At night, on the USS Missouri, a group of sailors cheer on the deck. They move out of the way to let Cher through the stage. Wearing a black leather jackets, fishnets and a one-piece bathing suit, she sings.
The missile launching systems are lowered.
In the early morning, Cher watches the sun rise over the water while standing on the deck. Cher sings on the one of missile launching systems. She takes a hat from one of the sailors and puts it on her head as she continues to sing.
She sings right to the sailors, her back turned to the camera. A sailor slides down and hugs Cher from behind. He runs back, cheering. She pumps her arms by the second deck of the deck. Leaning against one of her guitarists, she bends down as she sings. The sailors clap and sway to the music.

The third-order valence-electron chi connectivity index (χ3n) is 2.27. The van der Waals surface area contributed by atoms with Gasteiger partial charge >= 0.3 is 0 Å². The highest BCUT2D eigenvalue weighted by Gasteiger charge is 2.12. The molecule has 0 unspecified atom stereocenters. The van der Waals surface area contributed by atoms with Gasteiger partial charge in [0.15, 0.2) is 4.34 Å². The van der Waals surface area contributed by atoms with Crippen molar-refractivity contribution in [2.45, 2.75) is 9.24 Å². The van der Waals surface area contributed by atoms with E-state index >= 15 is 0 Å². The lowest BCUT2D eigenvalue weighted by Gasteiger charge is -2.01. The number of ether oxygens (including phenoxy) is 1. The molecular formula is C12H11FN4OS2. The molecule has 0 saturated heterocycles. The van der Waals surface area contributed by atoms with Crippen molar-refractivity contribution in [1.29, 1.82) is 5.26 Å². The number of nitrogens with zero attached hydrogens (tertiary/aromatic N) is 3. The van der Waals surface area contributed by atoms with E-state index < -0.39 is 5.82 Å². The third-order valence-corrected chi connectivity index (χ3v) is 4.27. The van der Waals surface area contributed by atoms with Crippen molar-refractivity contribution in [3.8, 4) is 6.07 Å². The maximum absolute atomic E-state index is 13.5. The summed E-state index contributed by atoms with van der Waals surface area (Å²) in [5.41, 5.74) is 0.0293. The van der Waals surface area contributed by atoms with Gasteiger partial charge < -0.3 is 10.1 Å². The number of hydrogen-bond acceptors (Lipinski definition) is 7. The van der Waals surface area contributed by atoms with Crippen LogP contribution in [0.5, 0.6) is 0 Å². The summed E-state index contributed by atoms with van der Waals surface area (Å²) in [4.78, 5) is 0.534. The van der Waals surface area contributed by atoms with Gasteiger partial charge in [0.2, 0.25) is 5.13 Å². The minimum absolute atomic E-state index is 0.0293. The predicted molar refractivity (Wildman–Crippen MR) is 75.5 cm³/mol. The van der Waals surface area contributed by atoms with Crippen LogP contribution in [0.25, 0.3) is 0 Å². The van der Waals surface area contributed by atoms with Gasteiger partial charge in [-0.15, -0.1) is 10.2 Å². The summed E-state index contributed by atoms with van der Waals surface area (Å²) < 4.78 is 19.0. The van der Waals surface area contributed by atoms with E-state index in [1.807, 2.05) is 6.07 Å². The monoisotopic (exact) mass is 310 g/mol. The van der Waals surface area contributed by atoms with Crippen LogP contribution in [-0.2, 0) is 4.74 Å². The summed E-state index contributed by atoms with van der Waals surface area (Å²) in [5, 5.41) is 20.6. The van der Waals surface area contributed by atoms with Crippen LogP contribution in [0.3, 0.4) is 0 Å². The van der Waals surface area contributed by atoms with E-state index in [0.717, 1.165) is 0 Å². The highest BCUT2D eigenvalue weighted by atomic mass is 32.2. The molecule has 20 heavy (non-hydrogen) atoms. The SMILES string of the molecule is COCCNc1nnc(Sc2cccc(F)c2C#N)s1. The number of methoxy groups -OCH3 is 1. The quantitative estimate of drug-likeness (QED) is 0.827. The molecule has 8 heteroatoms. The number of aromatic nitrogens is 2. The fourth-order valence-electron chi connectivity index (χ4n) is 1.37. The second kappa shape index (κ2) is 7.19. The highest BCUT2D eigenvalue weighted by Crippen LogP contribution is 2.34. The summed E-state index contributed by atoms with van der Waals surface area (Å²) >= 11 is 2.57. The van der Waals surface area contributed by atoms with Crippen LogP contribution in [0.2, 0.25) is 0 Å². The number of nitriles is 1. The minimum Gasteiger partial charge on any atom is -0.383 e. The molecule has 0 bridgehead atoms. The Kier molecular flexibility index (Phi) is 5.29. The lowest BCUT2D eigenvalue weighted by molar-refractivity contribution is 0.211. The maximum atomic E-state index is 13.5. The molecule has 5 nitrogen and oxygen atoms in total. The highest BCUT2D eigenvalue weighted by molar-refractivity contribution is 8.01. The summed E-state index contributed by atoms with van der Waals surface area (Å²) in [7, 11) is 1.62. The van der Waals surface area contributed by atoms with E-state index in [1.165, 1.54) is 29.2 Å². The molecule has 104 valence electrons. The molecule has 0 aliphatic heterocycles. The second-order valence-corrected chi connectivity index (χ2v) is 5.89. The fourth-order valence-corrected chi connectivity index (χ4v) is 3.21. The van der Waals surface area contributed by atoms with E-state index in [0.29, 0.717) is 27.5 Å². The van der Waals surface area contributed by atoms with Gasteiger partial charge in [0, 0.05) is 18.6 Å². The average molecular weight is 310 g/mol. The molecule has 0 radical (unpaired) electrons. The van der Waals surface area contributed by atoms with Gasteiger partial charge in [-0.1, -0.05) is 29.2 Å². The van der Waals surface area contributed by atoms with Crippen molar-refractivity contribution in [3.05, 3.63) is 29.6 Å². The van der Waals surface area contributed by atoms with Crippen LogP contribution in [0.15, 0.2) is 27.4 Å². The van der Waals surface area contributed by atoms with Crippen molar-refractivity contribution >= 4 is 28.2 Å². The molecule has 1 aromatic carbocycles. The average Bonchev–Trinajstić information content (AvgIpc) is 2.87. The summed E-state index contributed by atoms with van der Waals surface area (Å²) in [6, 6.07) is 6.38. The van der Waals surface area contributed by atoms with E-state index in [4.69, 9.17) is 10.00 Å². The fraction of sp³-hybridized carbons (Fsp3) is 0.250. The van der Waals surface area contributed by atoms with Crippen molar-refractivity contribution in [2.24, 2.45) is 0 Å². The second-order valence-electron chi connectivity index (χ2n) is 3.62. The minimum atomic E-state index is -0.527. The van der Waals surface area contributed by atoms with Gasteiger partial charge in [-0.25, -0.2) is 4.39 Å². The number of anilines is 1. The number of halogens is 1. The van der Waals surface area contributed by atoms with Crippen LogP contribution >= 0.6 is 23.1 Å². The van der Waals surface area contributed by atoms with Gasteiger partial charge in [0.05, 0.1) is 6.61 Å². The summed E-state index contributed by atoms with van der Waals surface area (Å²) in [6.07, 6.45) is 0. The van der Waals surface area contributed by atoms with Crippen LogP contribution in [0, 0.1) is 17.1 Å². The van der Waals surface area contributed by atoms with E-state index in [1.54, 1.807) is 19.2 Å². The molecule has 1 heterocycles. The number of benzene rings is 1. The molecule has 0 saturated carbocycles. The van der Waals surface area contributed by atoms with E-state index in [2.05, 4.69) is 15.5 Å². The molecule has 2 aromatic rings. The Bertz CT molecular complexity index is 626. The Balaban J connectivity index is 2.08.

Cher lies down on the stage, kicking her leg up. The sailors wave their flags.
In the one-piece black bathing suit; a strip of fabric across Cher’s chest and thong bottom, paired with black leather jacket and ripped fishnets at the knees, she rebels against the United States Navy’s ignorance of sexual harassment towards the women serving.
No one is going to tell her what she can wear and determine what’s acceptable. She is who she is. Wearing the outfit on a ship filled with men, she gives the power back to the women who had been groped and asked sexual favors. They didn’t ask for it while wearing their uniforms and are not to be blamed for the unwanted attention.
As she walks on the ship, she picks the men and moves on quickly. She takes their hats and lets them dance with her, touching her. However, it’s with her consent. If she hears a catcall, she can leave. It’s her body and it shouldn’t be politicized.
Director: Marty Callner Year: 1989